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Sunday, March 11, 2018

Synthetic reading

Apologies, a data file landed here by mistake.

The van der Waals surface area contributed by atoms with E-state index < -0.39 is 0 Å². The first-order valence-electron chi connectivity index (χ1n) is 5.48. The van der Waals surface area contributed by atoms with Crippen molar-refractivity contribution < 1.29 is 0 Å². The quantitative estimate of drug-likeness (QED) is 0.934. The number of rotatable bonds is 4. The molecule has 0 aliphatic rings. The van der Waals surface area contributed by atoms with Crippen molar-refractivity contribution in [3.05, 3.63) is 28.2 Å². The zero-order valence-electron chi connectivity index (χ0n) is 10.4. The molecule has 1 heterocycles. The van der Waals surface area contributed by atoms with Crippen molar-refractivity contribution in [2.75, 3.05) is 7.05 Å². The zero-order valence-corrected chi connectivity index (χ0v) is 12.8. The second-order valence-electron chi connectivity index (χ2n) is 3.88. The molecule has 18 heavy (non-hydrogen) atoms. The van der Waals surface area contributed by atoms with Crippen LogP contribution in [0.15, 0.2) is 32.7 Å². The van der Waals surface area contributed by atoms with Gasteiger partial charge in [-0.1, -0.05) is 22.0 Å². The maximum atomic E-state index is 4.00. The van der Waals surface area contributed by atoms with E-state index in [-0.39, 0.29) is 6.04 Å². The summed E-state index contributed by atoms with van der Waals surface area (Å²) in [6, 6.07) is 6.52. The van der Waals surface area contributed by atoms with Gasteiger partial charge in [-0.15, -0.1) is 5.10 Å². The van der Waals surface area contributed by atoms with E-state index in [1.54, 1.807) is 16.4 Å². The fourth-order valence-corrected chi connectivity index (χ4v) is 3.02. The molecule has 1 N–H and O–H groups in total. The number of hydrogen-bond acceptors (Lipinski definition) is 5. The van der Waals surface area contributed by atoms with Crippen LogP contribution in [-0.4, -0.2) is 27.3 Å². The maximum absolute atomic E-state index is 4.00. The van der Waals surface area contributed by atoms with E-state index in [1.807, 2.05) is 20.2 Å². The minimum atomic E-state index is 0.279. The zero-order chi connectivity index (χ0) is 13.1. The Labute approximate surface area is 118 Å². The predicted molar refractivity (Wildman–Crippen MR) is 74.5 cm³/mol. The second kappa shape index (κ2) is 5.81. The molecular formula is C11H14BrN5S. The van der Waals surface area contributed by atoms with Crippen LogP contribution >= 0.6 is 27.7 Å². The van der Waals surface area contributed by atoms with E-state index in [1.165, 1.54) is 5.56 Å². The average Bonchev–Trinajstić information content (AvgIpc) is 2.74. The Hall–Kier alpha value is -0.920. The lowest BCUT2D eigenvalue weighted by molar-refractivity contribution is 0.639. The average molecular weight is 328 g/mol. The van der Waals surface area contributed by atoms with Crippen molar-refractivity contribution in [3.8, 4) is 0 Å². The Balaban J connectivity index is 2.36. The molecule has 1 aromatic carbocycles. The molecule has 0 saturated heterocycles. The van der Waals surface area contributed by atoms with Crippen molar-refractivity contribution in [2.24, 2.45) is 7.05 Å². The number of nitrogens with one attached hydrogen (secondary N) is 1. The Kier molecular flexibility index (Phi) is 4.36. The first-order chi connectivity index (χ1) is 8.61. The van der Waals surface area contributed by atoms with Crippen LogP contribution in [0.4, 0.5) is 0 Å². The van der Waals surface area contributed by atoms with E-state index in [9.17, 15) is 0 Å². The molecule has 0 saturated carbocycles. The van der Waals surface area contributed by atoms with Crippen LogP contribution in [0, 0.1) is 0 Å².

Sometime in the mid '60s my father discovered drip-dry shirts. They were one of the many products of the modern world; a world in which science and technology seemed to know no bounds. They released my mother, at least temporarily, from the chore of ironing, because that's how the domestic economy was for them back then. The shirts were hung, rather unceremoniously, over the bath to drip and dry, and that could take rather a long time in the days before central heating. But they were something different, and they were, my father explained, man-made (not that other shirts weren't), and  they were artificial, they were synthetic. And therein lay their downfall. They were still a little creased after drying and what's more they didn't perform particularly well when it, or should I say he, heated up, which happened on regular occasions. Soon he'd had enough of what he called 'that synthetic rubbish', and as a result, synthetic, the very word, became associated in my impressionable mind with the artificial, or the inauthentic - something rather inferior that imitated the real thing but clearly wasn't. So now, when I see that word synthetic associated with reading teaching, I can't help but think that the obsession with phonics-above-all, and particularly phonics taught in a very specific way kind of way, is just that - an artificial product. To cling to that particular dogma, because I'm afraid that's what it is, seems rather like exhuming those shirts from the '60s, hanging them up to dry without central heating and somehow conning yourself into thinking that they perform better than any others. They don't.

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